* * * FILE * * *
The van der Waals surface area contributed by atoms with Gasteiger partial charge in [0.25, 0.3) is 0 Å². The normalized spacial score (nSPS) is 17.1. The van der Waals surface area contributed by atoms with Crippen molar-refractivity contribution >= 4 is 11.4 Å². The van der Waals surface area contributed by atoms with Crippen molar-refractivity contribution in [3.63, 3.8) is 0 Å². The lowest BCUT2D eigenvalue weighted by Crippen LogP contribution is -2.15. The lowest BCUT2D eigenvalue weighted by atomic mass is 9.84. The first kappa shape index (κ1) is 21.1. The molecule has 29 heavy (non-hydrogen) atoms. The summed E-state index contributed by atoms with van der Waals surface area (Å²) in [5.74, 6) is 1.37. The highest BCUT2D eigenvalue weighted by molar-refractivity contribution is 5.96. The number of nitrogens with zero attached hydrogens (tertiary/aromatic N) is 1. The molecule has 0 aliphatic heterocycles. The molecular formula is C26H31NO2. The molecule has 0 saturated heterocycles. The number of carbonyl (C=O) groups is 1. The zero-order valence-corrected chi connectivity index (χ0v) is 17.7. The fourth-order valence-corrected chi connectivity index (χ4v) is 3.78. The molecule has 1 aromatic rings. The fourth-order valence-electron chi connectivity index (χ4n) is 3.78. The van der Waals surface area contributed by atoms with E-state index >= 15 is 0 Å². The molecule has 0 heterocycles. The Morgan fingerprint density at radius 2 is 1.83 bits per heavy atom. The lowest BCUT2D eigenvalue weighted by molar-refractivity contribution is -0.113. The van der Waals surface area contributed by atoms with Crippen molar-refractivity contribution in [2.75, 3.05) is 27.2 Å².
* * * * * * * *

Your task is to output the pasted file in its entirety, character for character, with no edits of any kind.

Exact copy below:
The van der Waals surface area contributed by atoms with Gasteiger partial charge in [0.25, 0.3) is 0 Å². The normalized spacial score (nSPS) is 17.1. The van der Waals surface area contributed by atoms with Crippen molar-refractivity contribution >= 4 is 11.4 Å². The van der Waals surface area contributed by atoms with Crippen molar-refractivity contribution in [3.63, 3.8) is 0 Å². The lowest BCUT2D eigenvalue weighted by Crippen LogP contribution is -2.15. The lowest BCUT2D eigenvalue weighted by atomic mass is 9.84. The first kappa shape index (κ1) is 21.1. The molecule has 29 heavy (non-hydrogen) atoms. The summed E-state index contributed by atoms with van der Waals surface area (Å²) in [5.74, 6) is 1.37. The highest BCUT2D eigenvalue weighted by molar-refractivity contribution is 5.96. The number of nitrogens with zero attached hydrogens (tertiary/aromatic N) is 1. The molecule has 0 aliphatic heterocycles. The molecular formula is C26H31NO2. The molecule has 0 saturated heterocycles. The number of carbonyl (C=O) groups is 1. The zero-order valence-corrected chi connectivity index (χ0v) is 17.7. The fourth-order valence-corrected chi connectivity index (χ4v) is 3.78. The molecule has 1 aromatic rings. The fourth-order valence-electron chi connectivity index (χ4n) is 3.78. The van der Waals surface area contributed by atoms with E-state index >= 15 is 0 Å². The molecule has 0 heterocycles. The Morgan fingerprint density at radius 2 is 1.83 bits per heavy atom. The lowest BCUT2D eigenvalue weighted by molar-refractivity contribution is -0.113. The van der Waals surface area contributed by atoms with Crippen molar-refractivity contribution in [2.75, 3.05) is 27.2 Å².